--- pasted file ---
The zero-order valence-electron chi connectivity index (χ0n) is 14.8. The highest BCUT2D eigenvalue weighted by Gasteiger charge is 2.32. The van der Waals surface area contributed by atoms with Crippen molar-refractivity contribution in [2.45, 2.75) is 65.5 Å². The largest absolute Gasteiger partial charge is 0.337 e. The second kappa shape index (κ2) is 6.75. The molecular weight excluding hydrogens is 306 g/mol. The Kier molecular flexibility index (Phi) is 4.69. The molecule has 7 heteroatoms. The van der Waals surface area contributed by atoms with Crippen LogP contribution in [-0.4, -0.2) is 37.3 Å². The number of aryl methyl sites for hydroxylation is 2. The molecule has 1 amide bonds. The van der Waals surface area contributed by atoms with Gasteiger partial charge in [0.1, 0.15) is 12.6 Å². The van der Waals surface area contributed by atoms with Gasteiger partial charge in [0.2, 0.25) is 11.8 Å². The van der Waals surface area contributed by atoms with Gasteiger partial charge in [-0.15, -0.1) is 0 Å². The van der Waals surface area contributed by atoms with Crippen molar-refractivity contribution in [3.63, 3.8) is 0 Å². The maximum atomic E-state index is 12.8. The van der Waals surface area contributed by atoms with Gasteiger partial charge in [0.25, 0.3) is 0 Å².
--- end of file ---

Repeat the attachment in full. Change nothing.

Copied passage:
The zero-order valence-electron chi connectivity index (χ0n) is 14.8. The highest BCUT2D eigenvalue weighted by Gasteiger charge is 2.32. The van der Waals surface area contributed by atoms with Crippen molar-refractivity contribution in [2.45, 2.75) is 65.5 Å². The largest absolute Gasteiger partial charge is 0.337 e. The second kappa shape index (κ2) is 6.75. The molecular weight excluding hydrogens is 306 g/mol. The Kier molecular flexibility index (Phi) is 4.69. The molecule has 7 heteroatoms. The van der Waals surface area contributed by atoms with Crippen LogP contribution in [-0.4, -0.2) is 37.3 Å². The number of aryl methyl sites for hydroxylation is 2. The molecule has 1 amide bonds. The van der Waals surface area contributed by atoms with Gasteiger partial charge in [0.1, 0.15) is 12.6 Å². The van der Waals surface area contributed by atoms with Gasteiger partial charge in [0.2, 0.25) is 11.8 Å². The van der Waals surface area contributed by atoms with Gasteiger partial charge in [-0.15, -0.1) is 0 Å². The van der Waals surface area contributed by atoms with Crippen molar-refractivity contribution in [3.63, 3.8) is 0 Å². The maximum atomic E-state index is 12.8. The van der Waals surface area contributed by atoms with Gasteiger partial charge in [0.25, 0.3) is 0 Å².